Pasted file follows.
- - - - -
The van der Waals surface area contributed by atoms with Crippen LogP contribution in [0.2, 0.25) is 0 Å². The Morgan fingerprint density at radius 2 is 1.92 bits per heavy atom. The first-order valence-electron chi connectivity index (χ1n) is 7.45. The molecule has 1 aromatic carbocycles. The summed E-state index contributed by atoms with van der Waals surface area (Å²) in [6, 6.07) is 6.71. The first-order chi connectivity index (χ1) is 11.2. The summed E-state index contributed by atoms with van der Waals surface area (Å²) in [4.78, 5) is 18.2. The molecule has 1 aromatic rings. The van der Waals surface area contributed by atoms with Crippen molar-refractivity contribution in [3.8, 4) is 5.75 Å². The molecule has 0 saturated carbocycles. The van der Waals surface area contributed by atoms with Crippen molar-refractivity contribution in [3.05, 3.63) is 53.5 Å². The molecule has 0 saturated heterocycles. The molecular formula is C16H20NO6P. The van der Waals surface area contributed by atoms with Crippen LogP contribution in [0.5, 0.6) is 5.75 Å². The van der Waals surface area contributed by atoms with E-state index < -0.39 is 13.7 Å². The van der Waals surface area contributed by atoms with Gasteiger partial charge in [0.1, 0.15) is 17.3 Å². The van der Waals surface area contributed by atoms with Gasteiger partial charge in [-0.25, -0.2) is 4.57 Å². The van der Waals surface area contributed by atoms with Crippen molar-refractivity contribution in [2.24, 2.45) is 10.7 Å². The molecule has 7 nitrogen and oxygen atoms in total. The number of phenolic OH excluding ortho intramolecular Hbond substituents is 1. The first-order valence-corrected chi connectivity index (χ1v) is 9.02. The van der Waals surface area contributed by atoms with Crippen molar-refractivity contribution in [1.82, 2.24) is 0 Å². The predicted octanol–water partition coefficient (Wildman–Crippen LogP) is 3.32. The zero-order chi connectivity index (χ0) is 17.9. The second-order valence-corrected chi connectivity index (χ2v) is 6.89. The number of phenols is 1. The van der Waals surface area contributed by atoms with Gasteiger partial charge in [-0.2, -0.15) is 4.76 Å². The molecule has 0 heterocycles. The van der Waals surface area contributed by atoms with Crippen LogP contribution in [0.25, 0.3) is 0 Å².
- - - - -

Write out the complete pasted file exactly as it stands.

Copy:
The van der Waals surface area contributed by atoms with Crippen LogP contribution in [0.2, 0.25) is 0 Å². The Morgan fingerprint density at radius 2 is 1.92 bits per heavy atom. The first-order valence-electron chi connectivity index (χ1n) is 7.45. The molecule has 1 aromatic carbocycles. The summed E-state index contributed by atoms with van der Waals surface area (Å²) in [6, 6.07) is 6.71. The first-order chi connectivity index (χ1) is 11.2. The summed E-state index contributed by atoms with van der Waals surface area (Å²) in [4.78, 5) is 18.2. The molecule has 1 aromatic rings. The van der Waals surface area contributed by atoms with Crippen molar-refractivity contribution in [3.8, 4) is 5.75 Å². The molecule has 0 saturated carbocycles. The van der Waals surface area contributed by atoms with Crippen molar-refractivity contribution in [3.05, 3.63) is 53.5 Å². The molecule has 0 saturated heterocycles. The molecular formula is C16H20NO6P. The van der Waals surface area contributed by atoms with Crippen LogP contribution in [0.5, 0.6) is 5.75 Å². The van der Waals surface area contributed by atoms with E-state index < -0.39 is 13.7 Å². The van der Waals surface area contributed by atoms with Gasteiger partial charge in [0.1, 0.15) is 17.3 Å². The van der Waals surface area contributed by atoms with Gasteiger partial charge in [-0.25, -0.2) is 4.57 Å². The van der Waals surface area contributed by atoms with Crippen molar-refractivity contribution in [2.24, 2.45) is 10.7 Å². The molecule has 7 nitrogen and oxygen atoms in total. The number of phenolic OH excluding ortho intramolecular Hbond substituents is 1. The first-order valence-corrected chi connectivity index (χ1v) is 9.02. The van der Waals surface area contributed by atoms with Crippen molar-refractivity contribution in [1.82, 2.24) is 0 Å². The predicted octanol–water partition coefficient (Wildman–Crippen LogP) is 3.32. The zero-order chi connectivity index (χ0) is 17.9. The second-order valence-corrected chi connectivity index (χ2v) is 6.89. The number of phenols is 1. The van der Waals surface area contributed by atoms with Gasteiger partial charge in [-0.2, -0.15) is 4.76 Å². The molecule has 0 heterocycles. The van der Waals surface area contributed by atoms with Crippen LogP contribution in [0.25, 0.3) is 0 Å².